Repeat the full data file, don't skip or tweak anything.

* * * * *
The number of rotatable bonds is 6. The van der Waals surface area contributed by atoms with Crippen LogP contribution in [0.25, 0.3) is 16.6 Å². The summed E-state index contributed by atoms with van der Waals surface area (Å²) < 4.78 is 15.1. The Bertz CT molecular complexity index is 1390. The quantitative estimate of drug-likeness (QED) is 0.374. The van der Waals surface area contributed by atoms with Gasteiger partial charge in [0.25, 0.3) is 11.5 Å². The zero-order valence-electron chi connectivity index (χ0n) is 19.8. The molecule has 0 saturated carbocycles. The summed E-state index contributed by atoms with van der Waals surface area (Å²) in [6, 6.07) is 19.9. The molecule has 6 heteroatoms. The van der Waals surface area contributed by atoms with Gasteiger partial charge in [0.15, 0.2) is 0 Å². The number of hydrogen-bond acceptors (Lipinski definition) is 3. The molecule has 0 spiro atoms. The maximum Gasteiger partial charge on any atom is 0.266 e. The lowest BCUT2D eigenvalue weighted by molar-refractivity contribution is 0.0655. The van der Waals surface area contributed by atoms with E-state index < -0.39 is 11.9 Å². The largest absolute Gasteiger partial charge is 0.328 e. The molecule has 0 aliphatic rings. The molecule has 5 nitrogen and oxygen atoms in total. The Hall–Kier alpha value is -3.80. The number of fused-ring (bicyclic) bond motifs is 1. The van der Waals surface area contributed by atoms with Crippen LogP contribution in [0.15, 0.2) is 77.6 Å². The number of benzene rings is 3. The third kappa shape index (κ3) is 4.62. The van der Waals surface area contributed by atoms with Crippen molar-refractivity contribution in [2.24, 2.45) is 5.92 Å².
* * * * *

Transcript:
The number of rotatable bonds is 6. The van der Waals surface area contributed by atoms with Crippen LogP contribution in [0.25, 0.3) is 16.6 Å². The summed E-state index contributed by atoms with van der Waals surface area (Å²) < 4.78 is 15.1. The Bertz CT molecular complexity index is 1390. The quantitative estimate of drug-likeness (QED) is 0.374. The van der Waals surface area contributed by atoms with Gasteiger partial charge in [0.25, 0.3) is 11.5 Å². The zero-order valence-electron chi connectivity index (χ0n) is 19.8. The molecule has 0 saturated carbocycles. The summed E-state index contributed by atoms with van der Waals surface area (Å²) in [6, 6.07) is 19.9. The molecule has 6 heteroatoms. The van der Waals surface area contributed by atoms with Gasteiger partial charge in [0.15, 0.2) is 0 Å². The number of hydrogen-bond acceptors (Lipinski definition) is 3. The molecule has 0 spiro atoms. The maximum Gasteiger partial charge on any atom is 0.266 e. The lowest BCUT2D eigenvalue weighted by molar-refractivity contribution is 0.0655. The van der Waals surface area contributed by atoms with E-state index < -0.39 is 11.9 Å². The largest absolute Gasteiger partial charge is 0.328 e. The molecule has 0 aliphatic rings. The molecule has 5 nitrogen and oxygen atoms in total. The Hall–Kier alpha value is -3.80. The number of fused-ring (bicyclic) bond motifs is 1. The van der Waals surface area contributed by atoms with Crippen LogP contribution in [0.15, 0.2) is 77.6 Å². The number of benzene rings is 3. The third kappa shape index (κ3) is 4.62. The van der Waals surface area contributed by atoms with Crippen molar-refractivity contribution in [2.24, 2.45) is 5.92 Å².